Born Fanatic: My Life in the Grip of the NFL
Born Fanatic: My Life in the Grip of the NFL is a memoir from late professional football coach and hall-of-famer Mike McCormack’s son, Michael. It details his early life, how his father became violent whenever the team he was coaching lost a game, how things improved, and how his family moved around based on wherever his father managed to get work.
Because his family life revolved so much around his father, Michael grew up without a whole lot of direction. His life was a constant struggle to get out from under the shadow of his father. Rather than frame the memoir as a struggle with his dad, which, at its core, was what the story was about, Michael takes issue with the NFL’s brand of addictive fandom. When fans cheered Ray Rice after his domestic violence incident in 2014, he recalled his father’s abuse particularly vividly. The NFL doesn’t sell football to fans, he says late in the book, the NFL sells fans to marketers. He makes the argument that rather than serve itself and its shareholders, the NFL should serve football and society at large and take on initiatives that would solve all of the problems football creates so that players don’t have to.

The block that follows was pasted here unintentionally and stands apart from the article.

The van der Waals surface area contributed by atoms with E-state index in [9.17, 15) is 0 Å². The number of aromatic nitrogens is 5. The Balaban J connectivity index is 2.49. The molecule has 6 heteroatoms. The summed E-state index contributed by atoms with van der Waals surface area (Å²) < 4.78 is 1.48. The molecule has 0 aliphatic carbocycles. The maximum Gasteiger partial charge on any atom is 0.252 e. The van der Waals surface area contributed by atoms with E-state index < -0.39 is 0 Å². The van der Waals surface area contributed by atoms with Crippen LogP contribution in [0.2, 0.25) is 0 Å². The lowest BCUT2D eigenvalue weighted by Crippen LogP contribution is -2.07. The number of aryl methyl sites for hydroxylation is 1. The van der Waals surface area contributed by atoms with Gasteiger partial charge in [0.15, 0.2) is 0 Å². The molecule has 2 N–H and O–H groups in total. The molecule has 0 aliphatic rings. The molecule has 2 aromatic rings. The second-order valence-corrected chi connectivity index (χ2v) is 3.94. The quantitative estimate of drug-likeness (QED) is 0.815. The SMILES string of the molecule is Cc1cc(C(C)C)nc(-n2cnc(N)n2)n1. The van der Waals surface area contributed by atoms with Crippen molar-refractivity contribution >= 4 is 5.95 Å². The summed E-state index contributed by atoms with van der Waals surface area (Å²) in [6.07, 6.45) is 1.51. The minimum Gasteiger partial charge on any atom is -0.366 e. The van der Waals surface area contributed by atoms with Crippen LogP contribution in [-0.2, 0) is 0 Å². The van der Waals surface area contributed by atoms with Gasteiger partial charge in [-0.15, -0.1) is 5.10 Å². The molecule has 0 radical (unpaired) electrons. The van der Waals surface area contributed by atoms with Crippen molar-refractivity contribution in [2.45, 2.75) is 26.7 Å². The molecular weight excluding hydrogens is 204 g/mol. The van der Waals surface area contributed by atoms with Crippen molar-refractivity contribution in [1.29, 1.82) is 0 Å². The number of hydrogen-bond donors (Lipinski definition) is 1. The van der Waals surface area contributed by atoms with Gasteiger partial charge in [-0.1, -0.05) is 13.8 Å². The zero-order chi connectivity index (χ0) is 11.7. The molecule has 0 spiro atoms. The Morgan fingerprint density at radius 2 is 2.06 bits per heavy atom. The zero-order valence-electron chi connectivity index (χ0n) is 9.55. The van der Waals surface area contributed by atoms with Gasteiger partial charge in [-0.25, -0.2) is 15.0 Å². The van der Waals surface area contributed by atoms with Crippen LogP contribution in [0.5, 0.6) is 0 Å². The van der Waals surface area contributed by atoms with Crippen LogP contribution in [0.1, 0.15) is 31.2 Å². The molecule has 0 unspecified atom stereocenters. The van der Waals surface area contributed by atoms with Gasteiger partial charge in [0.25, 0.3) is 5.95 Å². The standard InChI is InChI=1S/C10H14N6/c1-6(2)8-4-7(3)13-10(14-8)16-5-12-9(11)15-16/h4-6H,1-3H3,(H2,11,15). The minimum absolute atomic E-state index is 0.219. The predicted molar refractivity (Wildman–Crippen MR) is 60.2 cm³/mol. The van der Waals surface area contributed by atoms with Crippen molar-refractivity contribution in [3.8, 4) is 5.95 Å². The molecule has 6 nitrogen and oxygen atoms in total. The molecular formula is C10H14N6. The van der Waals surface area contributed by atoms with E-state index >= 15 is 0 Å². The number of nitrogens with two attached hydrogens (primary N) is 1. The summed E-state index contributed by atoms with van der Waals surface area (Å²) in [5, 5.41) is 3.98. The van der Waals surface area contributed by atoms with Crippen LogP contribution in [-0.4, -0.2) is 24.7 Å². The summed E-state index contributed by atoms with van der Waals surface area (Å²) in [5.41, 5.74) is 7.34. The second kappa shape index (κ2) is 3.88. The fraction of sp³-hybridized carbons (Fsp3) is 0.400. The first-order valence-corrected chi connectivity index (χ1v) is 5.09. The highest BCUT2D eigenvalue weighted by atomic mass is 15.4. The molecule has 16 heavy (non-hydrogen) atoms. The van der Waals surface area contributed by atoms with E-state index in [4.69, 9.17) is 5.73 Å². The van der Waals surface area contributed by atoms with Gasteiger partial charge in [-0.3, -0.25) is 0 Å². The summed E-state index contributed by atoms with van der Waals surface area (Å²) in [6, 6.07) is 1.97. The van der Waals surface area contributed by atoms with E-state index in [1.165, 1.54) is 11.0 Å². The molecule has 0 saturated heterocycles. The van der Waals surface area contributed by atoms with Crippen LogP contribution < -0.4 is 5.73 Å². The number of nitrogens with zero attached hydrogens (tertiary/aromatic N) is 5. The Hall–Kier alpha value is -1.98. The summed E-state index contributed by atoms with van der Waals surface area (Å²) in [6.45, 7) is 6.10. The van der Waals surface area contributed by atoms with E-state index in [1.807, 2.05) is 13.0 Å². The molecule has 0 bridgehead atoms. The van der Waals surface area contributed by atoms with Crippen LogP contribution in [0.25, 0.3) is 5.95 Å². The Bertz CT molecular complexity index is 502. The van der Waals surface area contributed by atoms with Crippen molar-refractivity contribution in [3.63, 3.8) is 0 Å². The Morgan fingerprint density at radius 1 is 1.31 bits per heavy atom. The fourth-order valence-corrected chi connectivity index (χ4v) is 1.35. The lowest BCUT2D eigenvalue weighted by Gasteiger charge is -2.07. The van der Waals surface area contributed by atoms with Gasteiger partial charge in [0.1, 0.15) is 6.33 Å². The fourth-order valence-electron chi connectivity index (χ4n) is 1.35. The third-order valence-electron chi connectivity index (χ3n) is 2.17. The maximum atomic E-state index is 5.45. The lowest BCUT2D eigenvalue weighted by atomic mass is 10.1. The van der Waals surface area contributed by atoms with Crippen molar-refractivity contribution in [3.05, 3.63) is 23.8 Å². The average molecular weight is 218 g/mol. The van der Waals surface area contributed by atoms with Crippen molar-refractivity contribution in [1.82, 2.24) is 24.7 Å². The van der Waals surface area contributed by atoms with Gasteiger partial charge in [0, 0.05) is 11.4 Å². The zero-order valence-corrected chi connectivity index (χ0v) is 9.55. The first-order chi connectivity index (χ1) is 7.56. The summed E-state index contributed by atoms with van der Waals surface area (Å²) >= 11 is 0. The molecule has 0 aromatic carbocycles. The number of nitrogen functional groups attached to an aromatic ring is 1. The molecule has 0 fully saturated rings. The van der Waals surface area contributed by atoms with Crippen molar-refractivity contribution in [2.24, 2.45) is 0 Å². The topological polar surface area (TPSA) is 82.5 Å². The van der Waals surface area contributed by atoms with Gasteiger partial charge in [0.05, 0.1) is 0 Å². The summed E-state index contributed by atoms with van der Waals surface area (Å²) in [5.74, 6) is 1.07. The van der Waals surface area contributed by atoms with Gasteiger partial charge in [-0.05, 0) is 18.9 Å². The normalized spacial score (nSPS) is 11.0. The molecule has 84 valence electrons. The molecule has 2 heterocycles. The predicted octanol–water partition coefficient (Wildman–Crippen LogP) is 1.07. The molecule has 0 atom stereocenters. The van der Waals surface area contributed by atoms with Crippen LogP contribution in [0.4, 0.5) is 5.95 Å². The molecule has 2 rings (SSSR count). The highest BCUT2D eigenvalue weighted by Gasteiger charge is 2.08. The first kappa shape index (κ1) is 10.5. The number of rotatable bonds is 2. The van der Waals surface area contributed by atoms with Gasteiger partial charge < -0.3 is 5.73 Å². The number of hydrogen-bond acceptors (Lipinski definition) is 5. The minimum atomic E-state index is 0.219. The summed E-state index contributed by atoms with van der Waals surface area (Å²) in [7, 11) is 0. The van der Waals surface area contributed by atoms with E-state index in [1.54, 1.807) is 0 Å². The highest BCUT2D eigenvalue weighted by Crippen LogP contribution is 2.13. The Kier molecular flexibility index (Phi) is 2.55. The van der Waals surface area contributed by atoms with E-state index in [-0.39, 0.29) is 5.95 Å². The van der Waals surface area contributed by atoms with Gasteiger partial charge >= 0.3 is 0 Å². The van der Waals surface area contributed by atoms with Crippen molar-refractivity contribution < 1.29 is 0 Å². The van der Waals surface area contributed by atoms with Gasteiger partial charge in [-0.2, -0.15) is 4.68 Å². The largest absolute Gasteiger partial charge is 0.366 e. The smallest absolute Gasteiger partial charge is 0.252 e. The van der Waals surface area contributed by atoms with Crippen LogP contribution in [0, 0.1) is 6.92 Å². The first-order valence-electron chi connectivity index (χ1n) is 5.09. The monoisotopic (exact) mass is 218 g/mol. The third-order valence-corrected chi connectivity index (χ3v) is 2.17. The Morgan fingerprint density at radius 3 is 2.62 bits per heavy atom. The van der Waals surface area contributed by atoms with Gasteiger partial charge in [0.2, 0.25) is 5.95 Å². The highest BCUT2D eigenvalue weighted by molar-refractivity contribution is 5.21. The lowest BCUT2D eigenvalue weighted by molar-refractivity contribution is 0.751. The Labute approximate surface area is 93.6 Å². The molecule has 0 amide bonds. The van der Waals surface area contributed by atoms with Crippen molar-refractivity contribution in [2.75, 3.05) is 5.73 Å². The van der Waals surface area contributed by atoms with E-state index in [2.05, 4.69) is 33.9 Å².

While Michael is not the most interesting person in his own memoir, he offers a unique insider perspective as someone who must live with a famous family member. However, if you ask most sports fans, they would not want to have a famous coach as their dad, and they would be able to articulate the many potential troubles having a famous father would cause them. In that way, his story is largely predictable.
Readers who have been lifelong fans of any football team will understand some of Michael’s point of view, but as far as having a moderately famous coaching father, very few people will be able to relate. Still, Michael makes his story approachable to others with his conversational tone. Older fans who remember the NFL in the late 20th century will probably recall the historical details of this memoir, and feel a sense of nostalgia if they were big enough football fanatics.
|Page Count||200 pages|
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|Category||Sports & Outdoors|